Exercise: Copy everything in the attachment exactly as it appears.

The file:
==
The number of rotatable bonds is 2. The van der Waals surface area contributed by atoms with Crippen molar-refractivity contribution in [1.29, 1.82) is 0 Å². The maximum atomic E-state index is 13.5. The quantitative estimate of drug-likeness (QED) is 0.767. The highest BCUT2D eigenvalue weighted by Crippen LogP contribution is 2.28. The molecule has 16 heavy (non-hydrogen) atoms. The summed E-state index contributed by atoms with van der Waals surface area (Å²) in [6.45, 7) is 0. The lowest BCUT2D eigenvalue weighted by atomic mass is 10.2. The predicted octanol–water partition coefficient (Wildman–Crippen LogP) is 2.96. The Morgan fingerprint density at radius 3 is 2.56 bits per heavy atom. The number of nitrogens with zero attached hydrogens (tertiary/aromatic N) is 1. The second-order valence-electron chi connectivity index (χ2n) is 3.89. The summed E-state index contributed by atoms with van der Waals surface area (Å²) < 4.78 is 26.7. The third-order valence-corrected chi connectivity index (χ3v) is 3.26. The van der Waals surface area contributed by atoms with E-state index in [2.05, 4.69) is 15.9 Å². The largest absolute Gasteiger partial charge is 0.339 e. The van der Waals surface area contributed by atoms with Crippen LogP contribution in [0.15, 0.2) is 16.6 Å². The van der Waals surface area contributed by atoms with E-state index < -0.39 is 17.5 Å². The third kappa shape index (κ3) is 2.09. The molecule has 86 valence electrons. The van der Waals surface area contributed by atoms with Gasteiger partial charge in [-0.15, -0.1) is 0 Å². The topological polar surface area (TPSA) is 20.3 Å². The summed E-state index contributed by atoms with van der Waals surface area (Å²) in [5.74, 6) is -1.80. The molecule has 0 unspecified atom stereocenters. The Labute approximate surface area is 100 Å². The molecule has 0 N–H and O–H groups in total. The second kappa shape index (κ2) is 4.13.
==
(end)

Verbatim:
The number of rotatable bonds is 2. The van der Waals surface area contributed by atoms with Crippen molar-refractivity contribution in [1.29, 1.82) is 0 Å². The maximum atomic E-state index is 13.5. The quantitative estimate of drug-likeness (QED) is 0.767. The highest BCUT2D eigenvalue weighted by Crippen LogP contribution is 2.28. The molecule has 16 heavy (non-hydrogen) atoms. The summed E-state index contributed by atoms with van der Waals surface area (Å²) in [6.45, 7) is 0. The lowest BCUT2D eigenvalue weighted by atomic mass is 10.2. The predicted octanol–water partition coefficient (Wildman–Crippen LogP) is 2.96. The Morgan fingerprint density at radius 3 is 2.56 bits per heavy atom. The number of nitrogens with zero attached hydrogens (tertiary/aromatic N) is 1. The second-order valence-electron chi connectivity index (χ2n) is 3.89. The summed E-state index contributed by atoms with van der Waals surface area (Å²) < 4.78 is 26.7. The third-order valence-corrected chi connectivity index (χ3v) is 3.26. The van der Waals surface area contributed by atoms with E-state index in [2.05, 4.69) is 15.9 Å². The largest absolute Gasteiger partial charge is 0.339 e. The van der Waals surface area contributed by atoms with Crippen LogP contribution in [0.15, 0.2) is 16.6 Å². The van der Waals surface area contributed by atoms with E-state index < -0.39 is 17.5 Å². The third kappa shape index (κ3) is 2.09. The molecule has 86 valence electrons. The van der Waals surface area contributed by atoms with Gasteiger partial charge in [-0.15, -0.1) is 0 Å². The topological polar surface area (TPSA) is 20.3 Å². The summed E-state index contributed by atoms with van der Waals surface area (Å²) in [5.74, 6) is -1.80. The molecule has 0 unspecified atom stereocenters. The Labute approximate surface area is 100 Å². The molecule has 0 N–H and O–H groups in total. The second kappa shape index (κ2) is 4.13.